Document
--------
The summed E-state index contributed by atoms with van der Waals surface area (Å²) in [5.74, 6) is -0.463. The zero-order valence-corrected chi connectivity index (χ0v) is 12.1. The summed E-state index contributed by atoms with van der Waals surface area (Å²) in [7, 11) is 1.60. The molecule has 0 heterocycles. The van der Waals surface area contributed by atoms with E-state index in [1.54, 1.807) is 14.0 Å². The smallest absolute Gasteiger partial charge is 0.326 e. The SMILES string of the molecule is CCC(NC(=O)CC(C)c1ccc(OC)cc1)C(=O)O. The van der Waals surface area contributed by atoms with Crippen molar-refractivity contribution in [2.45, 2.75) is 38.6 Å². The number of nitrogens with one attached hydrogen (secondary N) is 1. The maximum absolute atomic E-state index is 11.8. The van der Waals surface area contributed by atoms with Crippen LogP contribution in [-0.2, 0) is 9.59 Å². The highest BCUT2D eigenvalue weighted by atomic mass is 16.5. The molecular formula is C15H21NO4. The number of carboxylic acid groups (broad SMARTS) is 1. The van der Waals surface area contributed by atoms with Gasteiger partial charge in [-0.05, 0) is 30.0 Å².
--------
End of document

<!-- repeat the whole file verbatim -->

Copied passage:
The summed E-state index contributed by atoms with van der Waals surface area (Å²) in [5.74, 6) is -0.463. The zero-order valence-corrected chi connectivity index (χ0v) is 12.1. The summed E-state index contributed by atoms with van der Waals surface area (Å²) in [7, 11) is 1.60. The molecule has 0 heterocycles. The van der Waals surface area contributed by atoms with E-state index in [1.54, 1.807) is 14.0 Å². The smallest absolute Gasteiger partial charge is 0.326 e. The SMILES string of the molecule is CCC(NC(=O)CC(C)c1ccc(OC)cc1)C(=O)O. The van der Waals surface area contributed by atoms with Crippen molar-refractivity contribution in [2.45, 2.75) is 38.6 Å². The number of nitrogens with one attached hydrogen (secondary N) is 1. The maximum absolute atomic E-state index is 11.8. The van der Waals surface area contributed by atoms with Crippen LogP contribution in [-0.2, 0) is 9.59 Å². The highest BCUT2D eigenvalue weighted by atomic mass is 16.5. The molecular formula is C15H21NO4. The number of carboxylic acid groups (broad SMARTS) is 1. The van der Waals surface area contributed by atoms with Gasteiger partial charge in [-0.05, 0) is 30.0 Å².